The dollar is slipping on Thursday morning, continuing a trend it started Wednesday after the Federal Reserve said again that it will slowly raise interest rates. The Fed gave no indication of when the next hike will come.

The greenback fell to its lowest level since the middle of November against a basket of other currencies. The Fed appears to be waiting to get a better view of what President Donald Trump's policies will mean for the economy.

Billionaire investor Bill Gross, who manages the $1.8 billion Janus Global Unconstrained Bond Fund, is concerned that the strong dollar and undervalued peso could negatively impact the U.S. and global economy.

"I think the dollar is a concern," Gross said in an interview with BloombergTV on Wednesday. "The dollar is the global currency, basically, and to the extent that the dollar strengthens, not only are U.S. companies affected to the negative, but the global marketplace and global countries are affected too, because they have trillions of dollars of U.S.-denominated debt."

"A strong dollar is basically a threat to global growth and to U.S. growth," Gross continued.

Thursday morning's "Bloomberg Daybreak: Americas" hosted a pair of analysts that were discussing the strong dollar, Gross' statements, the economy and more.

"There's no doubt that if what you're talking about is fiscal stimulus, hawkish on monetary policy, tariffs and border adjustment -- every one of those is going to help strengthen the dollar. And a stronger dollar is going to raise our trade deficit and create a challenge for manufacturing. So there's a real tension in the set of things that the president's economic policy has," Peterson Institute senior fellow Jason Furman said.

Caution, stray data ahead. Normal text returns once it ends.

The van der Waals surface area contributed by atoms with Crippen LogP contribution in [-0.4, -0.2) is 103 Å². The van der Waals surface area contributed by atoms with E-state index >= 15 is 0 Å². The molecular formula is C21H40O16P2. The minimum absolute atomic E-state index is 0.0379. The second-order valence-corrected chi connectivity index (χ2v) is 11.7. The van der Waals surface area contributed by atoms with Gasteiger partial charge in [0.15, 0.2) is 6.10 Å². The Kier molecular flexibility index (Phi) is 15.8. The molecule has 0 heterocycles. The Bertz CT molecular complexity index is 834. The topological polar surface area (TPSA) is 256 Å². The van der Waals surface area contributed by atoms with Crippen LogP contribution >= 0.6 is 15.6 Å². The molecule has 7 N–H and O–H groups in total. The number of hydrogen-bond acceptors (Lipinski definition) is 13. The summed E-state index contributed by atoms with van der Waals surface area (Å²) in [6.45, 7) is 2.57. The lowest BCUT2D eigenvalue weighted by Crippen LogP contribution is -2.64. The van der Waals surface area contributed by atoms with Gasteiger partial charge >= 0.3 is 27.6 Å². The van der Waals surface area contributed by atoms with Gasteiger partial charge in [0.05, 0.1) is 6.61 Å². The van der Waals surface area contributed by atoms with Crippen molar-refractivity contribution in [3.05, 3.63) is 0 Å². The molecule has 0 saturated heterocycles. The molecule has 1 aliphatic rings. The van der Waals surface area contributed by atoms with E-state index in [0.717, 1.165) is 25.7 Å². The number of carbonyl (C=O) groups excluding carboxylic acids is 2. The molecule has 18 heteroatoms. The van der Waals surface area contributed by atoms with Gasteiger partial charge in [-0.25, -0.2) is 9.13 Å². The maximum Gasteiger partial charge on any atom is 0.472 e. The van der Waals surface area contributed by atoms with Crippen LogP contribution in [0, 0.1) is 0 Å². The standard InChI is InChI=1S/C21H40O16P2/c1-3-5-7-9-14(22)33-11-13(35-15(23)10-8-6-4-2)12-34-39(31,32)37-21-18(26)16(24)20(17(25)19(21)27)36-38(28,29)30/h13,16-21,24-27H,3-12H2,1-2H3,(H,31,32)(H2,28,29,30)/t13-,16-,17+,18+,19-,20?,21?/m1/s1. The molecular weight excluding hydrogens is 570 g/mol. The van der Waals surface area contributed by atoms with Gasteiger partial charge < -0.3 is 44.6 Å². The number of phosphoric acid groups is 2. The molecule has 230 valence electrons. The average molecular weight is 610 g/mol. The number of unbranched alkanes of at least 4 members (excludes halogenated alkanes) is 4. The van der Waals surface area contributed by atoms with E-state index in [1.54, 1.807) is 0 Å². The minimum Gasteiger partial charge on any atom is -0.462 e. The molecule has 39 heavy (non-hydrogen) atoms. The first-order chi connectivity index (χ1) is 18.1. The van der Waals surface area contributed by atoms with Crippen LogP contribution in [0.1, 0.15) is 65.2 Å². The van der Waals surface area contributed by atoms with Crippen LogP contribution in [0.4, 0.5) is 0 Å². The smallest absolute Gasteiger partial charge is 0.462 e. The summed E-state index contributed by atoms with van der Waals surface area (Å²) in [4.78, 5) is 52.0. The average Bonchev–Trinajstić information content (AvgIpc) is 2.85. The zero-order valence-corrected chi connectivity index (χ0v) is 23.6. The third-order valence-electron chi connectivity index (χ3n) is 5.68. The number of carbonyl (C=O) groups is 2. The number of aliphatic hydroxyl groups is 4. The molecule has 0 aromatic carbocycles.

Trump's economic vison includes creating a "dynamic booming economy" that will see 25 million new jobs over the next decade. He also says he wants to reform policies with a pro-growth tax plan, create a new modern regulatory framework and implement an America-first trade policy.

Bloomberg anchor David Gura pointed out that we have never seen a fiscal stimulus tax on the end of a business cycle. He asked Allianz Global Investors CEO Andreas Utermann what that would mean.

"Well I think it would mean a continuation of the cycle, clearly. It would mean, I agree with Jason, it would be a much stronger dollar still. Really since the great financial crisis, the currency moves have really responded to interest rate differentials," Utermann said.

Central banks that went into quantitative easing first had the weaker currencies, and now those coming out first are having stronger currencies, Utermann explained. He says this will be the case for the dollar as well.

As long as the Fed remains independent and can pursue policy without political considerations, then Utermann sees a continuation in the stronger dollar.

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